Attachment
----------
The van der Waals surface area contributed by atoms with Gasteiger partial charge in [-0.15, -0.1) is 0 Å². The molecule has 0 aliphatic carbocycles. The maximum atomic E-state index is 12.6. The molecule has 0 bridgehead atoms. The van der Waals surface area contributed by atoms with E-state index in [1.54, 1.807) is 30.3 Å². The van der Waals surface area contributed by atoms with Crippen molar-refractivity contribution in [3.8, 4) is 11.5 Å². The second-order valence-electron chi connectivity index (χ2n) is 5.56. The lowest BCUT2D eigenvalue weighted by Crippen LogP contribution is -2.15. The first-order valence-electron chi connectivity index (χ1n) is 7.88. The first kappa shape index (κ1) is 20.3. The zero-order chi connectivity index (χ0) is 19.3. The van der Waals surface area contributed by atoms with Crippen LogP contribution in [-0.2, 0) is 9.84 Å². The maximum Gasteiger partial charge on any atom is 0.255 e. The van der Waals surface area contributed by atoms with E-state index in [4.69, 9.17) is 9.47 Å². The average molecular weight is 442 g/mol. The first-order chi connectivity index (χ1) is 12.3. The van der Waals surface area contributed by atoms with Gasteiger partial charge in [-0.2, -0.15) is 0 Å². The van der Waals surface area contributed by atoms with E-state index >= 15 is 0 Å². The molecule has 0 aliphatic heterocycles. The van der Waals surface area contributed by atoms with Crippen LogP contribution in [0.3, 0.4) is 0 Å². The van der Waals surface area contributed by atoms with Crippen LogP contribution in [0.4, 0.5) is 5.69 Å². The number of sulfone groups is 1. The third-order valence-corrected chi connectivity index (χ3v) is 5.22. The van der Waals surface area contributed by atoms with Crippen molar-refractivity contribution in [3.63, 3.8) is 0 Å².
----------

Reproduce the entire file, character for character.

The van der Waals surface area contributed by atoms with Gasteiger partial charge in [-0.15, -0.1) is 0 Å². The molecule has 0 aliphatic carbocycles. The maximum atomic E-state index is 12.6. The molecule has 0 bridgehead atoms. The van der Waals surface area contributed by atoms with E-state index in [1.54, 1.807) is 30.3 Å². The van der Waals surface area contributed by atoms with Crippen molar-refractivity contribution in [3.8, 4) is 11.5 Å². The second-order valence-electron chi connectivity index (χ2n) is 5.56. The lowest BCUT2D eigenvalue weighted by Crippen LogP contribution is -2.15. The first-order valence-electron chi connectivity index (χ1n) is 7.88. The first kappa shape index (κ1) is 20.3. The zero-order chi connectivity index (χ0) is 19.3. The van der Waals surface area contributed by atoms with Crippen LogP contribution in [-0.2, 0) is 9.84 Å². The maximum Gasteiger partial charge on any atom is 0.255 e. The van der Waals surface area contributed by atoms with E-state index in [4.69, 9.17) is 9.47 Å². The average molecular weight is 442 g/mol. The first-order chi connectivity index (χ1) is 12.3. The van der Waals surface area contributed by atoms with Gasteiger partial charge in [-0.2, -0.15) is 0 Å². The van der Waals surface area contributed by atoms with E-state index >= 15 is 0 Å². The molecule has 0 aliphatic heterocycles. The van der Waals surface area contributed by atoms with Crippen LogP contribution in [0.3, 0.4) is 0 Å². The van der Waals surface area contributed by atoms with Crippen LogP contribution in [0.4, 0.5) is 5.69 Å². The number of sulfone groups is 1. The third-order valence-corrected chi connectivity index (χ3v) is 5.22. The van der Waals surface area contributed by atoms with Crippen molar-refractivity contribution in [3.63, 3.8) is 0 Å².